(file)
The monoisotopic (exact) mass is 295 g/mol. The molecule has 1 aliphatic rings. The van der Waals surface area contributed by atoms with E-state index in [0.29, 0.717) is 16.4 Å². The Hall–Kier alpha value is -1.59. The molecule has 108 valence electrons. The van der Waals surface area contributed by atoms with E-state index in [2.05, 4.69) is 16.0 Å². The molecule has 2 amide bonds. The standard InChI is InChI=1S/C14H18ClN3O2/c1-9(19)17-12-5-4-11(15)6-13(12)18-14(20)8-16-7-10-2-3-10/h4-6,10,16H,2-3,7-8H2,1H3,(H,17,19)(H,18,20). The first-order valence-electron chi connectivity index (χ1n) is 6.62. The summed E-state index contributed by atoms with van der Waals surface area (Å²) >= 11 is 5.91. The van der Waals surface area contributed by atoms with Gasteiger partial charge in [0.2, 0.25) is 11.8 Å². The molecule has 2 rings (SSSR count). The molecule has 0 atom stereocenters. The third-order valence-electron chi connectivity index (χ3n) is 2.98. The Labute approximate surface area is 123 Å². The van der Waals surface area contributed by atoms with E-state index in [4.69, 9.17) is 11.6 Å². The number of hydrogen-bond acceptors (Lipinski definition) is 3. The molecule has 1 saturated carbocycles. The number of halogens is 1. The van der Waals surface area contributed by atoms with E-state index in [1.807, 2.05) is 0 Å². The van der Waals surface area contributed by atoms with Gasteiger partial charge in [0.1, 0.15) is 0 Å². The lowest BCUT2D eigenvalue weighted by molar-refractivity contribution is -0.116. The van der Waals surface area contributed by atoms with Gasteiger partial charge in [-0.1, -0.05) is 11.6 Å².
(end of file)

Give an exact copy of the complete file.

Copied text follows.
The monoisotopic (exact) mass is 295 g/mol. The molecule has 1 aliphatic rings. The van der Waals surface area contributed by atoms with E-state index in [0.29, 0.717) is 16.4 Å². The Hall–Kier alpha value is -1.59. The molecule has 108 valence electrons. The van der Waals surface area contributed by atoms with E-state index in [2.05, 4.69) is 16.0 Å². The molecule has 2 amide bonds. The standard InChI is InChI=1S/C14H18ClN3O2/c1-9(19)17-12-5-4-11(15)6-13(12)18-14(20)8-16-7-10-2-3-10/h4-6,10,16H,2-3,7-8H2,1H3,(H,17,19)(H,18,20). The first-order valence-electron chi connectivity index (χ1n) is 6.62. The summed E-state index contributed by atoms with van der Waals surface area (Å²) >= 11 is 5.91. The van der Waals surface area contributed by atoms with Gasteiger partial charge in [0.2, 0.25) is 11.8 Å². The molecule has 2 rings (SSSR count). The molecule has 0 atom stereocenters. The third-order valence-electron chi connectivity index (χ3n) is 2.98. The Labute approximate surface area is 123 Å². The van der Waals surface area contributed by atoms with E-state index in [4.69, 9.17) is 11.6 Å². The number of hydrogen-bond acceptors (Lipinski definition) is 3. The molecule has 1 saturated carbocycles. The number of halogens is 1. The van der Waals surface area contributed by atoms with E-state index in [1.807, 2.05) is 0 Å². The van der Waals surface area contributed by atoms with Gasteiger partial charge in [0.1, 0.15) is 0 Å². The lowest BCUT2D eigenvalue weighted by molar-refractivity contribution is -0.116. The van der Waals surface area contributed by atoms with Gasteiger partial charge in [-0.1, -0.05) is 11.6 Å².